That Jo can start to list something she knows backward and forward when she’s anxious, like how to insert a chest tube, or how Bailey can recite Tuck’s bedtime routine—we wanted to give our audience a couple of helpful tools like that. They don’t have to be a surgeon to be able to execute grounding in some form.
Fun fact: The title of the episode is based on the song “Breathe Again” by Sara Bareilles because that’s what I’d listen to before and after EMDR sessions. More grounding!
I really like that you made the therapist seem cool. What kind of thought went into creating Carly as a character?
Honestly, she is modeled very closely after a therapist of mine who was younger than me and had that same dry wit and sarcasm. I simultaneously loved and hated my therapist’s call-you-out-on-your-bullshit spirit because I felt like I was never going to get away with anything with her. I thought Jo needed that kind of person because Jo is so smart and so used to dodging emotional situations that it would have been really easy for her to do in this case. But I also wanted to show that even therapists like Carly who seem to have all the answers have gone through their own things too.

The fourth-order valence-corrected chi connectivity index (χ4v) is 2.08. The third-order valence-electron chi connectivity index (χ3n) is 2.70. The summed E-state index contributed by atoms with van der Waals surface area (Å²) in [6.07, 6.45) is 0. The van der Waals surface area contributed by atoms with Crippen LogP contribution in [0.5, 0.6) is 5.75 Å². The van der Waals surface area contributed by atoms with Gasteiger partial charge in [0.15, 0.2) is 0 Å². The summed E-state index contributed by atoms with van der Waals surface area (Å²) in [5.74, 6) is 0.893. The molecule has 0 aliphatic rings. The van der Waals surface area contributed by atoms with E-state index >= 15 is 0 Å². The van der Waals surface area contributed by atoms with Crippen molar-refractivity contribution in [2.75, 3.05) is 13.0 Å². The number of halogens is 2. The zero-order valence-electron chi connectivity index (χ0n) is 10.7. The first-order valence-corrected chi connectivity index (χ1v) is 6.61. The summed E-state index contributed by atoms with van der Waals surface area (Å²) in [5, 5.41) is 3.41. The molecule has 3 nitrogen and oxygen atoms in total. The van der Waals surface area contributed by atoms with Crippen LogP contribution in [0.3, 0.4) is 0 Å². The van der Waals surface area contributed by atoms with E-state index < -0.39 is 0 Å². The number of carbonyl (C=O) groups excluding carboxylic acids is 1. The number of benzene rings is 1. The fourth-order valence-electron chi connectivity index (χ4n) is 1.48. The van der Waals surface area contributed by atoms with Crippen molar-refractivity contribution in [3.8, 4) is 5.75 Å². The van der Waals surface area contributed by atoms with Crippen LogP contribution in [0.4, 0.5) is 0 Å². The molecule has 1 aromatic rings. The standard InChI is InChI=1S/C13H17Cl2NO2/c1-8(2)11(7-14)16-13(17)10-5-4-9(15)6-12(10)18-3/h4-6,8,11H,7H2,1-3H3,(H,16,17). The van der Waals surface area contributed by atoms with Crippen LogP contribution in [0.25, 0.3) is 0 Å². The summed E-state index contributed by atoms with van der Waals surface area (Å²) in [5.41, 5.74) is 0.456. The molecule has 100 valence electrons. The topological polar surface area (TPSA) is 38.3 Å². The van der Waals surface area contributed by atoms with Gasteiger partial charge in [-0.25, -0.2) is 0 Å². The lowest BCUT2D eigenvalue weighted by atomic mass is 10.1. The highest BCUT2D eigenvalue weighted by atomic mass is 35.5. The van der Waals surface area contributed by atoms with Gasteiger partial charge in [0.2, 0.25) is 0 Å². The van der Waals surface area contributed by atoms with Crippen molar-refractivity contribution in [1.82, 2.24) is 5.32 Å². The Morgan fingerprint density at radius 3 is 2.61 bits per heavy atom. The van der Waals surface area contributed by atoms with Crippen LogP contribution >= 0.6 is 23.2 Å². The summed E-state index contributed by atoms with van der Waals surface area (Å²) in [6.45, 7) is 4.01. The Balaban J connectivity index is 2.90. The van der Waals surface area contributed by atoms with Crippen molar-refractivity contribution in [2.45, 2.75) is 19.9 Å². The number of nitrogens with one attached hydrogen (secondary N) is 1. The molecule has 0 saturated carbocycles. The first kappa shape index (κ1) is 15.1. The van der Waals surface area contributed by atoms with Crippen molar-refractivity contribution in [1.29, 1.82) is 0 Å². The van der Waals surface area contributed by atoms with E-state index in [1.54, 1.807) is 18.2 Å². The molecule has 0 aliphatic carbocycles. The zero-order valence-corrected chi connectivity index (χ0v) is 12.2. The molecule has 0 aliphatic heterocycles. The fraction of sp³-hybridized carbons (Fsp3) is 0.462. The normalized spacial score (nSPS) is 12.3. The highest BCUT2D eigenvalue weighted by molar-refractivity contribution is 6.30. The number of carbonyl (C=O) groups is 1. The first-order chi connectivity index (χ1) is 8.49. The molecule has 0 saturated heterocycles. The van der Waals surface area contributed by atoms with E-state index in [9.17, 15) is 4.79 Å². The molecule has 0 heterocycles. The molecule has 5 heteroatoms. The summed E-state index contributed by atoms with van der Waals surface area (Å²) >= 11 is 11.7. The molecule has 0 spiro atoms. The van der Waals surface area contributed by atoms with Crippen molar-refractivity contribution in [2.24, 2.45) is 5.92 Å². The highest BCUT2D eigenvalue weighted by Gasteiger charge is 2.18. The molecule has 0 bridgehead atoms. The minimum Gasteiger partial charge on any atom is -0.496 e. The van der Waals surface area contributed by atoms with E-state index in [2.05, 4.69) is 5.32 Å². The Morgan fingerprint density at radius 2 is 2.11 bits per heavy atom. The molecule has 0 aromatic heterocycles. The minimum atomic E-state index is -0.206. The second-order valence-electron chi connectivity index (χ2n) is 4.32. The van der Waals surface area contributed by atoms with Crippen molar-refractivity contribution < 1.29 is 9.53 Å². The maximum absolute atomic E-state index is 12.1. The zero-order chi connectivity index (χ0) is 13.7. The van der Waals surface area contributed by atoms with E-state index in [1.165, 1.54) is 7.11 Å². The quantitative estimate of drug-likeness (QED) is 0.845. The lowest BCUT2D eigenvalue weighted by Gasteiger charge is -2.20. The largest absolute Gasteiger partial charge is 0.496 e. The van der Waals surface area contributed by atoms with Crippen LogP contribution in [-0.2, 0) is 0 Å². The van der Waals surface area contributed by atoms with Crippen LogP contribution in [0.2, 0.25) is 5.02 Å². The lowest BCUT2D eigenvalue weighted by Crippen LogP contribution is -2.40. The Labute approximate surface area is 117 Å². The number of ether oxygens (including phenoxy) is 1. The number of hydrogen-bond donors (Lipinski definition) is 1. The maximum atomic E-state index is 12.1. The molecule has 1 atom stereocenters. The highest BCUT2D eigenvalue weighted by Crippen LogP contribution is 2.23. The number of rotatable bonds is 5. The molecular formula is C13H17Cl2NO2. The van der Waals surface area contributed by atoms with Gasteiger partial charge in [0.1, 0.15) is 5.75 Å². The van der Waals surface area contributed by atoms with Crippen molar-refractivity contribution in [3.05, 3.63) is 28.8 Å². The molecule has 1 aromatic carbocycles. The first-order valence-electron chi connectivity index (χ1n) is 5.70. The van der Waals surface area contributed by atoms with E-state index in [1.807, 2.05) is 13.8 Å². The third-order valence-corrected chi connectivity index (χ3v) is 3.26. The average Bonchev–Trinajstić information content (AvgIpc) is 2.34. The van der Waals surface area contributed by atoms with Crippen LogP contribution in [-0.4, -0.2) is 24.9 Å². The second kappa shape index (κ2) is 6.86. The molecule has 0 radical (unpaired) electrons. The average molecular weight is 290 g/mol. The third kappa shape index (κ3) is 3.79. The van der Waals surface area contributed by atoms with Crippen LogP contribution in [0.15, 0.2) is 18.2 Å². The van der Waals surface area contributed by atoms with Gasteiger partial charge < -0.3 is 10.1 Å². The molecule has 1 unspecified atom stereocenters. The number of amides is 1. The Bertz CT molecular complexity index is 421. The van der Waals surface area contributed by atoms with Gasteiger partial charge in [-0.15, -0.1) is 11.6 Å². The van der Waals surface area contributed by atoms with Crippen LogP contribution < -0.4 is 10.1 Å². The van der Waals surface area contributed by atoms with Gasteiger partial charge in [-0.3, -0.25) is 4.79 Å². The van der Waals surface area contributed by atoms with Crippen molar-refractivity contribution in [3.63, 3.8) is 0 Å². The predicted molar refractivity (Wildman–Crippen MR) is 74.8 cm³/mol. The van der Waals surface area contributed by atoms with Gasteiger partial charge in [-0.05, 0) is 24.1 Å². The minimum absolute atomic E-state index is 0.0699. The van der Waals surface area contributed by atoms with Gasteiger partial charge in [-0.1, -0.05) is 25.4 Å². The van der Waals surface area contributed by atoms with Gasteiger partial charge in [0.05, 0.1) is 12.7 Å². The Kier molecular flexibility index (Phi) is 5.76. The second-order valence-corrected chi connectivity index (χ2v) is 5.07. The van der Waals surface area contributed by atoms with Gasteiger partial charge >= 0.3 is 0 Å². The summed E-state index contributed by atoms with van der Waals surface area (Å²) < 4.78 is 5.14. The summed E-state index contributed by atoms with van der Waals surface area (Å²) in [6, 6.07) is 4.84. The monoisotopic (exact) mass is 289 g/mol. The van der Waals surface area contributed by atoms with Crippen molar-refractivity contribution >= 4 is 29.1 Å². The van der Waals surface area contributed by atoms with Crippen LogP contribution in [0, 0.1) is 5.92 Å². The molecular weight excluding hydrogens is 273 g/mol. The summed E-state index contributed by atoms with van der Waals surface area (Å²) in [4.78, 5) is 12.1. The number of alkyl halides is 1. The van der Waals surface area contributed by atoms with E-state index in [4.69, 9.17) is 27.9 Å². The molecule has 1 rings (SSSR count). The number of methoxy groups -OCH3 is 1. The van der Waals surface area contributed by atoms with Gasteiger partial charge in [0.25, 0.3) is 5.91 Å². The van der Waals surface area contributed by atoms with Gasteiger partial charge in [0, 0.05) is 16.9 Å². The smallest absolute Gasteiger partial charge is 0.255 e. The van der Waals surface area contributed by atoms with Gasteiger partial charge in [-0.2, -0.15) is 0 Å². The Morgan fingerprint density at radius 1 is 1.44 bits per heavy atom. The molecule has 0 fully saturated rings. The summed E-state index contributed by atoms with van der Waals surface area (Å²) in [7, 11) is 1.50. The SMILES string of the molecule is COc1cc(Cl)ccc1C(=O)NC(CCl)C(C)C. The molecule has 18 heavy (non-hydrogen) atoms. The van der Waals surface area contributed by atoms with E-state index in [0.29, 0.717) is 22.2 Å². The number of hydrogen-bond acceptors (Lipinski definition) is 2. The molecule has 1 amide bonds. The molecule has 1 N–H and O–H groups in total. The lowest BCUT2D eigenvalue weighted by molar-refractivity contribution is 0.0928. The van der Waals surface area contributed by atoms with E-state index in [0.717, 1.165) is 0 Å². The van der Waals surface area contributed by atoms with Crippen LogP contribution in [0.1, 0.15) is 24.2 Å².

After all the effort you put into this episode, how did it feel to watch it onscreen? And how have people responded?
I get very emotional about the idea of it being out in the world. I don’t tend to watch the episodes since I’ve seen them a million times because of edits. Once it’s out of my hands, people are going to receive it the way they receive it.